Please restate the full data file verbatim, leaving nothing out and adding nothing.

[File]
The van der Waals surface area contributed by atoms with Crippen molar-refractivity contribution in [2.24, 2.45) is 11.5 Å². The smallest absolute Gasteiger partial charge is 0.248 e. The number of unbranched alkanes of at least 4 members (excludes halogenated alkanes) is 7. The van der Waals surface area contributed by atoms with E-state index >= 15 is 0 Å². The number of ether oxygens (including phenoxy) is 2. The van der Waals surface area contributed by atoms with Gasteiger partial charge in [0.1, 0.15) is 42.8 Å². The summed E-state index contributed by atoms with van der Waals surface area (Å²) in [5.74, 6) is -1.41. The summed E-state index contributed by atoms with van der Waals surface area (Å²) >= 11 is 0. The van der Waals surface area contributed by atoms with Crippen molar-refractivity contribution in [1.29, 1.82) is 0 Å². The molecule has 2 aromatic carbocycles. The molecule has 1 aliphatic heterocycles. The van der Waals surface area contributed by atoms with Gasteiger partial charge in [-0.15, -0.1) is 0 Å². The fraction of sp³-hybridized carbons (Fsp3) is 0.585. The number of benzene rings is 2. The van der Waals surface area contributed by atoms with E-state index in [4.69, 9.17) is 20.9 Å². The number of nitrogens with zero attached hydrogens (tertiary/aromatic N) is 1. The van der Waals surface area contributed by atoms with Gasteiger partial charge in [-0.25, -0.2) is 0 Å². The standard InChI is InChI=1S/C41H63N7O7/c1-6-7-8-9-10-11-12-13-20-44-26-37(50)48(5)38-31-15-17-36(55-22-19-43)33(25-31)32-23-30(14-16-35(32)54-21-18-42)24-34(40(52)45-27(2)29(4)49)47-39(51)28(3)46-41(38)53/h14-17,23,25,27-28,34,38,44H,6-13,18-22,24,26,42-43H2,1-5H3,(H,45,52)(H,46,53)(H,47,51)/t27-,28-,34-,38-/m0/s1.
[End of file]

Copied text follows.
The van der Waals surface area contributed by atoms with Crippen molar-refractivity contribution in [2.24, 2.45) is 11.5 Å². The smallest absolute Gasteiger partial charge is 0.248 e. The number of unbranched alkanes of at least 4 members (excludes halogenated alkanes) is 7. The van der Waals surface area contributed by atoms with E-state index >= 15 is 0 Å². The number of ether oxygens (including phenoxy) is 2. The van der Waals surface area contributed by atoms with Gasteiger partial charge in [0.1, 0.15) is 42.8 Å². The summed E-state index contributed by atoms with van der Waals surface area (Å²) in [5.74, 6) is -1.41. The summed E-state index contributed by atoms with van der Waals surface area (Å²) >= 11 is 0. The van der Waals surface area contributed by atoms with Crippen molar-refractivity contribution in [1.29, 1.82) is 0 Å². The molecule has 2 aromatic carbocycles. The molecule has 1 aliphatic heterocycles. The van der Waals surface area contributed by atoms with Gasteiger partial charge in [-0.15, -0.1) is 0 Å². The fraction of sp³-hybridized carbons (Fsp3) is 0.585. The number of benzene rings is 2. The van der Waals surface area contributed by atoms with E-state index in [4.69, 9.17) is 20.9 Å². The number of nitrogens with zero attached hydrogens (tertiary/aromatic N) is 1. The van der Waals surface area contributed by atoms with Gasteiger partial charge in [-0.25, -0.2) is 0 Å². The standard InChI is InChI=1S/C41H63N7O7/c1-6-7-8-9-10-11-12-13-20-44-26-37(50)48(5)38-31-15-17-36(55-22-19-43)33(25-31)32-23-30(14-16-35(32)54-21-18-42)24-34(40(52)45-27(2)29(4)49)47-39(51)28(3)46-41(38)53/h14-17,23,25,27-28,34,38,44H,6-13,18-22,24,26,42-43H2,1-5H3,(H,45,52)(H,46,53)(H,47,51)/t27-,28-,34-,38-/m0/s1.